There is so much to say here: about the rise of the Hindu Religious Right in India in the early 1990s and how my book became a pawn in their own political games; about the postcolonial and moral complexities of the situation; about the misinformation campaigns and how the young Internet super-charged these; about the warm ecstatic letters I received from women and men both in India and the States who had known similar states and found the book’s open discussions of sexual trauma and mystical states profoundly healing; about my own overwhelming encounter with an invisible erotic electric presence in Calcutta during Kali-puja of 1989; about how the book was warmly embraced by a number of Indian intellectuals, a novelist, and a film-maker; and about how these censorship campaigns increased in the 1990s and turn of the millennium as the same Hindu fundamentalists targeted other American scholars; and, finally, how all of this recently spiked in the “pulping” of Wendy Doniger’s book, The Hindus, this last winter. Wendy is my mentor.
But we do not have time for any of that. We only have time for this. I simply want to observe that being the object of other people’s hatred, misinformation, and censorship campaigns for six years taught me a lot. I watched how journalists mishandled my work; how the propagandists twisted its ideas until they were gross stereotypes (think: how Fox News discusses President Obama); and how colleagues began to avoid me in both subtle and not so subtle ways. But, most of all, I marveled at how an entire religious culture could be fundamentally wrong about the most profound issues regarding its own textual histories. I was in the completely unacceptable situation of standing for a set of truths that were being utterly rejected, at least in public, by the tradition I was studying. I was no longer studying secrets. I had become one.
I eventually decided that I could no longer work in the study of Hinduism. The problem was not just the censorship and hate campaigns, although those were awful enough. The real problem was that I found myself self-censoring.
Then, in the spring of 1998, Michael Murphy, the co-founder of Esalen, called me after finishing Kali’s Child in a San Rafael restaurant, armed, as he likes to tell the story, with a glass of red wine in one hand and a cell phone in another. He was ecstatic about the book, largely for its Tantric re-readings of the saint, that is, for precisely those things my orthodox censors most hated. It was Mike who finally pulled me out of my intellectual foxhole and set me, over many years and countless conversations, on a new path. Never underestimate the power of a friend in a foxhole.
I first visited the Esalen Institute in the fall of 1998. Many other invitations and visits followed. At some point, I began to ponder seriously a long-range historiographical project on the place and the various movements that it had helped to birth. I made this decision partly out of an intellectual fascination with the place and its people, but it was also a conscious strategy of professional survival. I needed a subject and a community to work with that would not revile me for wanting to talk honestly about sexuality and religion. A community whose central ritual practice is nude-bathing seemed like a pretty decent place to start.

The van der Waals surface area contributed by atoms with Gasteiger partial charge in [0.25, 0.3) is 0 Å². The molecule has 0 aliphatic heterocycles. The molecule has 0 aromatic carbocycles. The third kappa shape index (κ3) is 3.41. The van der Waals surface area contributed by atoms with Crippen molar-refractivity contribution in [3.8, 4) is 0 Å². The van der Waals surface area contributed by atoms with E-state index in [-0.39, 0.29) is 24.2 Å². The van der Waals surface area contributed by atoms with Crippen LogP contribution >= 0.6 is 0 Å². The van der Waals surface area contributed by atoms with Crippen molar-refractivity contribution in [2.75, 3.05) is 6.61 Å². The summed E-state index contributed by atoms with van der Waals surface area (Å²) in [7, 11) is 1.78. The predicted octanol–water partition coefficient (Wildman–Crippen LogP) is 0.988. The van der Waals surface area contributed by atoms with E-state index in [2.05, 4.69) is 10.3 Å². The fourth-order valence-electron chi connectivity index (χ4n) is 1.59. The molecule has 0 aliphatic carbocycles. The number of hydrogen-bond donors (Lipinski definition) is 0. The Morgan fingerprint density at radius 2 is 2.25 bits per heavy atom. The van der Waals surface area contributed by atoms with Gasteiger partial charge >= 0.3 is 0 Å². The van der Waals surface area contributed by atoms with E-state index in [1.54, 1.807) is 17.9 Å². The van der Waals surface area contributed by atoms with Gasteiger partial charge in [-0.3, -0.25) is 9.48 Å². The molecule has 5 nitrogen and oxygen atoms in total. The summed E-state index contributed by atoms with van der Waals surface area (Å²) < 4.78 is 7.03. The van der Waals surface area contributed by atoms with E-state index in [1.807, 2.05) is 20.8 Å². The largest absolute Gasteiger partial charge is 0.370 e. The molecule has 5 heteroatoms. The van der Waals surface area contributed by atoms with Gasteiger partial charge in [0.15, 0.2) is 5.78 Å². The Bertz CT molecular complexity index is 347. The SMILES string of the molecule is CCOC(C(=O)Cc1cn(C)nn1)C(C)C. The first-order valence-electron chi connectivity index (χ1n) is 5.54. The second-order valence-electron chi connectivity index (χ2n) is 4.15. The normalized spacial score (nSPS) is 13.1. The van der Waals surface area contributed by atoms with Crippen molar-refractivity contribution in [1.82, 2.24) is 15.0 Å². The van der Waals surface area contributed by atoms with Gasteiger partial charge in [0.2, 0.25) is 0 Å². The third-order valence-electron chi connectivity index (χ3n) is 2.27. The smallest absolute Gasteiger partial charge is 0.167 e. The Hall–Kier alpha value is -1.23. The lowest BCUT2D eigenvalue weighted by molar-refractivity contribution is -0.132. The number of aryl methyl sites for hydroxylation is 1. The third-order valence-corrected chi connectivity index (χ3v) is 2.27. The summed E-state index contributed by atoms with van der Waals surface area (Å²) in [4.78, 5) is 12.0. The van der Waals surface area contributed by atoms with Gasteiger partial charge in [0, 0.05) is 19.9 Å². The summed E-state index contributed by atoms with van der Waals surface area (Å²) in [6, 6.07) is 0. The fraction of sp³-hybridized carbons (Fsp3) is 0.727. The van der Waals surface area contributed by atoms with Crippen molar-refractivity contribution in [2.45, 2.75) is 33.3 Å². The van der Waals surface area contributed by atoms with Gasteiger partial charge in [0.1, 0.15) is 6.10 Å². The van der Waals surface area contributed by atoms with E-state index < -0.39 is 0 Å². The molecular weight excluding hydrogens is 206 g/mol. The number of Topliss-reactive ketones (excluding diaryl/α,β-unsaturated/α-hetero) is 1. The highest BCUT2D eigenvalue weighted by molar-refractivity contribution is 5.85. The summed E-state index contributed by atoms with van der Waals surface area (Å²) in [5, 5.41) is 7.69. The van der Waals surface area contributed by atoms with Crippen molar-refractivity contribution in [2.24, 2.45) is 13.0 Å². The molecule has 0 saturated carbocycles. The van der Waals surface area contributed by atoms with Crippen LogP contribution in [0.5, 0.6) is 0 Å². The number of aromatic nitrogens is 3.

It was really the ideas and the people, though, that excited me the most. Since my first trip in 1998, I have spent thousands of hours with hundreds of historians, philosophers, physicists, and neuroscientists at Esalen, mostly in five-day symposia settings. These conversations have come to define, shape, and guide my thought and writing on esotericism. Much of this conversation, after all, has been fundamentally esoteric, both in the sense that this was our topic (for example, Wouter Hanegraaff and I co-hosted a four-year symposia series on Western Esotericism at Esalen), but also in the sense that I do not think these colleagues would have ever said what they said in a standard academic setting. There is something about the setting and the place that encourages the speaking of secrets.
It was during these same conversations that I heard story after story from trusted friends about things I knew could not have possibly happened, which I knew happened. I noticed that most of the people who told me these stories were telling me secrets, and so they wanted their names and institutions suppressed when I wrote about them. I also realized that I had no way of handling such stories, that I had studied mystical literature for a quarter of a century and never once read a book on the “paranormal,” for example. I decided that I had to figure out how this could have happened. So I set about writing an intellectual history of the paranormal and, after that, a book on the paranormal’s passages through American popular culture.
So that is how I got from Kali to Spider-Man. I got here through starvation and the discovery of the unconscious within a psychoanalytically savvy monastic seminary. I got here through a close reading of some censored Bengali secrets and the subsequent experience of having other people wanting to censor me. And, finally, I got here through an Invisible College of colleagues with fantastic stories whose impossibility, I came to realize, was more a function of our categories and disciplinary histories than anything about the history of religions itself.
What do I take from all of this? Too much to say here. Let me just say that these two decades have taught me that scholars of religion really do know things, things that are often not compatible with either the public faces of the religious traditions or the reigning materialist models of the sciences. Whether we as individuals are comfortable with this or not, the field as a whole possesses what are, for all practical purposes, secrets. I would go further still. I would argue, as I have elsewhere, that at least some forms of our scholarship constitute very specific forms of gnosticism, esotericism and mysticism that we would do well to recognize as such. I am not sure what all of this means. If my own little history means anything at all, though, I would leave you with this single thought. I would suggest that, despite the very real costs in the short run, it is almost always better in the long run to speak secrets rather than to keep them.